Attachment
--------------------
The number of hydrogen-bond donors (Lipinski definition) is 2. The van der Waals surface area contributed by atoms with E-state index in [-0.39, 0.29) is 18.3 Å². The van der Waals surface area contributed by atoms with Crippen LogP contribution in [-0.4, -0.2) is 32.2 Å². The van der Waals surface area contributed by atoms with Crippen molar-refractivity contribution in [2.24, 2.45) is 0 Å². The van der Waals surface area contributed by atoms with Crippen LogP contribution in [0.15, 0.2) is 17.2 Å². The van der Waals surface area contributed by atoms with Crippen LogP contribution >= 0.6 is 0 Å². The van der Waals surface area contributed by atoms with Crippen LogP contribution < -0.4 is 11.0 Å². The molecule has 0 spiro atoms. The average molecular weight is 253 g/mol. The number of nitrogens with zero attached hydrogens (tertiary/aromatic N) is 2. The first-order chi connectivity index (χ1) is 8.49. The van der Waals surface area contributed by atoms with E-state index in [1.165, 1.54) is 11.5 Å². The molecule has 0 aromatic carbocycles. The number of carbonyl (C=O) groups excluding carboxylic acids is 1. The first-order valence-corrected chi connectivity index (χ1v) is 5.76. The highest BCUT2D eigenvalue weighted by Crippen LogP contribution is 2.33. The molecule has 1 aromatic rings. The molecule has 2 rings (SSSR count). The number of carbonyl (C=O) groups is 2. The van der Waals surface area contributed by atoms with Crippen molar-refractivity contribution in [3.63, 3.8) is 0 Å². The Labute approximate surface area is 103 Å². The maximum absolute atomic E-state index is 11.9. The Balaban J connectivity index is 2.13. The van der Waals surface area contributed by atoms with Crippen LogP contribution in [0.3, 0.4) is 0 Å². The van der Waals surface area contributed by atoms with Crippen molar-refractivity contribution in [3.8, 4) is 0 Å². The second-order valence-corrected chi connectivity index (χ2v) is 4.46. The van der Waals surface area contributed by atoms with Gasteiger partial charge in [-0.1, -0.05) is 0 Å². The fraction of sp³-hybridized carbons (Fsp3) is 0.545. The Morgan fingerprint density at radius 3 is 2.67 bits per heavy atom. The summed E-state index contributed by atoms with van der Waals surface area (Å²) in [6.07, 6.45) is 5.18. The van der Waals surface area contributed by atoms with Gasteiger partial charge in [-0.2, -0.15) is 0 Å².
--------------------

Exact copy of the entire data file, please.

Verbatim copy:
The number of hydrogen-bond donors (Lipinski definition) is 2. The van der Waals surface area contributed by atoms with E-state index in [-0.39, 0.29) is 18.3 Å². The van der Waals surface area contributed by atoms with Crippen LogP contribution in [-0.4, -0.2) is 32.2 Å². The van der Waals surface area contributed by atoms with Crippen molar-refractivity contribution in [2.24, 2.45) is 0 Å². The van der Waals surface area contributed by atoms with Crippen LogP contribution in [0.15, 0.2) is 17.2 Å². The van der Waals surface area contributed by atoms with Crippen LogP contribution >= 0.6 is 0 Å². The van der Waals surface area contributed by atoms with Crippen LogP contribution < -0.4 is 11.0 Å². The molecule has 0 spiro atoms. The average molecular weight is 253 g/mol. The number of nitrogens with zero attached hydrogens (tertiary/aromatic N) is 2. The first-order chi connectivity index (χ1) is 8.49. The van der Waals surface area contributed by atoms with E-state index in [1.165, 1.54) is 11.5 Å². The molecule has 0 aromatic carbocycles. The number of carbonyl (C=O) groups excluding carboxylic acids is 1. The first-order valence-corrected chi connectivity index (χ1v) is 5.76. The highest BCUT2D eigenvalue weighted by Crippen LogP contribution is 2.33. The molecule has 1 aromatic rings. The molecule has 2 rings (SSSR count). The number of carbonyl (C=O) groups is 2. The van der Waals surface area contributed by atoms with Crippen molar-refractivity contribution in [3.63, 3.8) is 0 Å². The Labute approximate surface area is 103 Å². The maximum absolute atomic E-state index is 11.9. The Balaban J connectivity index is 2.13. The van der Waals surface area contributed by atoms with Crippen LogP contribution in [0.3, 0.4) is 0 Å². The van der Waals surface area contributed by atoms with Crippen molar-refractivity contribution in [3.8, 4) is 0 Å². The second-order valence-corrected chi connectivity index (χ2v) is 4.46. The van der Waals surface area contributed by atoms with Gasteiger partial charge in [-0.1, -0.05) is 0 Å². The fraction of sp³-hybridized carbons (Fsp3) is 0.545. The Morgan fingerprint density at radius 3 is 2.67 bits per heavy atom. The summed E-state index contributed by atoms with van der Waals surface area (Å²) in [6.07, 6.45) is 5.18. The van der Waals surface area contributed by atoms with Gasteiger partial charge in [-0.2, -0.15) is 0 Å².